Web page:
could not all be right in their understanding on this matter, the error may lie, not so much in their vision of a future civilization
motivated by religion, as in the desire which would exalt any one specific institutional name, rather than proclaim the spirit of love
which gave each birth under
REJOICE, 0 ISRAEL
whatever name was appropriate to the time. Inasmuch as this spirit of love becomes renewed and re-lived by all peoples, all will
become instruments of God’s purpose in building a Kingdom of Righteousness on earth, whether under a new name or an old. In this
program Israel will do her part. The return to Palestine is already effecting her regeneration as a nation with a positive and dynamic
Seeing the importance of this function which Israel may serve in the world, Albert Einstein has written: “I am a national Jew in the
sense that I demand the preservation of the Jewish nationality, as of every other.
But my Zionism does not exclude cosmopolitan views.
. . .
I believe that every Jew has duties toward his co-religionists.
Through the return of the Jews to Palestine, and so to a normal and healthy economic hfe, Zionism involves a creative function, which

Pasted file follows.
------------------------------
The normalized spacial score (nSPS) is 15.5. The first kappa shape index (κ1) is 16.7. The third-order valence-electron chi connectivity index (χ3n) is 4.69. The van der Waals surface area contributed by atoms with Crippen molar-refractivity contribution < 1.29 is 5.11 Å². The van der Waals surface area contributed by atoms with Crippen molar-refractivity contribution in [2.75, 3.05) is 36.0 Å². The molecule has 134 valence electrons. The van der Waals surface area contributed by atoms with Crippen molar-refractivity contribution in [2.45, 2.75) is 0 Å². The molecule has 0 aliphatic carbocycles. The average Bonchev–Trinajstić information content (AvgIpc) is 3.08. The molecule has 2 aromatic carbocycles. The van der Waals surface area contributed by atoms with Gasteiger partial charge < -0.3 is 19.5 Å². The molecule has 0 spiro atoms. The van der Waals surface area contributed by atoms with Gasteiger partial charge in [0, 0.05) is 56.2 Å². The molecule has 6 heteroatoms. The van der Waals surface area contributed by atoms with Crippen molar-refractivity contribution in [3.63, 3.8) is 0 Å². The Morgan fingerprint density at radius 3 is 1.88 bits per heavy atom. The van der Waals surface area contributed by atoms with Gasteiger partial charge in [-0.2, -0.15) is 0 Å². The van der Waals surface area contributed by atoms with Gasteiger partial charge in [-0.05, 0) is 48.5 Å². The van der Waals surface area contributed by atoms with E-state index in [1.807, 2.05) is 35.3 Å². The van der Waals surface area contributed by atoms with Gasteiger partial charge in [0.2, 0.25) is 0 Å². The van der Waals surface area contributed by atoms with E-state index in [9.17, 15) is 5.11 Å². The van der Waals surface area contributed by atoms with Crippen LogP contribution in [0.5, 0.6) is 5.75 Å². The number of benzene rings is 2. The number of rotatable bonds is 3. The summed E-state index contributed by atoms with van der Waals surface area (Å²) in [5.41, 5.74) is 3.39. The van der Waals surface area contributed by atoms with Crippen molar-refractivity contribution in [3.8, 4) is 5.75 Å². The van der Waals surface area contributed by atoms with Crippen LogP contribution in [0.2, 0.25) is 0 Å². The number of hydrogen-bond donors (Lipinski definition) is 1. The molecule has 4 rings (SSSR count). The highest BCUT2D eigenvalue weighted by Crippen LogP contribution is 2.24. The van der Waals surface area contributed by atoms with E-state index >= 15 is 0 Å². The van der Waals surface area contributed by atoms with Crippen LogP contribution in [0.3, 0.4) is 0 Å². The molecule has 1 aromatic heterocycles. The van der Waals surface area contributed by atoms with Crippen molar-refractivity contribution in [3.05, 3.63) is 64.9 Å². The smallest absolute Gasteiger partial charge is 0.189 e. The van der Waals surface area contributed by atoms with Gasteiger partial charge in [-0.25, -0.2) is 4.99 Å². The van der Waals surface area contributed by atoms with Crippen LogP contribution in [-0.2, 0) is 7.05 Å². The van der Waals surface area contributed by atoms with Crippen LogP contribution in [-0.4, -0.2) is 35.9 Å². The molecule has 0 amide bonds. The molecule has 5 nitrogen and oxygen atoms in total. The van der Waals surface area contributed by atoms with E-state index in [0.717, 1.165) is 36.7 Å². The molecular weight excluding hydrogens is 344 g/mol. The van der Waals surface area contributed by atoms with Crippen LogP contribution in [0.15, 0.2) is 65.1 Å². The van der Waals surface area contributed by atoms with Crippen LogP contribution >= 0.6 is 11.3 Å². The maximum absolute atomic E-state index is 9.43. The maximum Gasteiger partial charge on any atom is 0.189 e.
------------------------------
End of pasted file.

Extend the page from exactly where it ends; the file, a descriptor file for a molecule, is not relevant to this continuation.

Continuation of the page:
should enrich mankind at large.”
There seems, however, to be a more distinctive mission than this reserved for the Jews, which does not nullify, but enhances the
significance of the present restoration and aids the cause of world regeneration. From Old Testament wisdom we may learn that the
Jewish national home is to be the center of the new world civilization. Whatever of good Palestine will do for the Jews themselves as
one aid to rebirth in this transition era before that civilization is firmly established, whatever of worth the Jews may give to the world
as a creative nation once more, above all of this, and because of this perhaps, they are now laying the substructure of the world capital.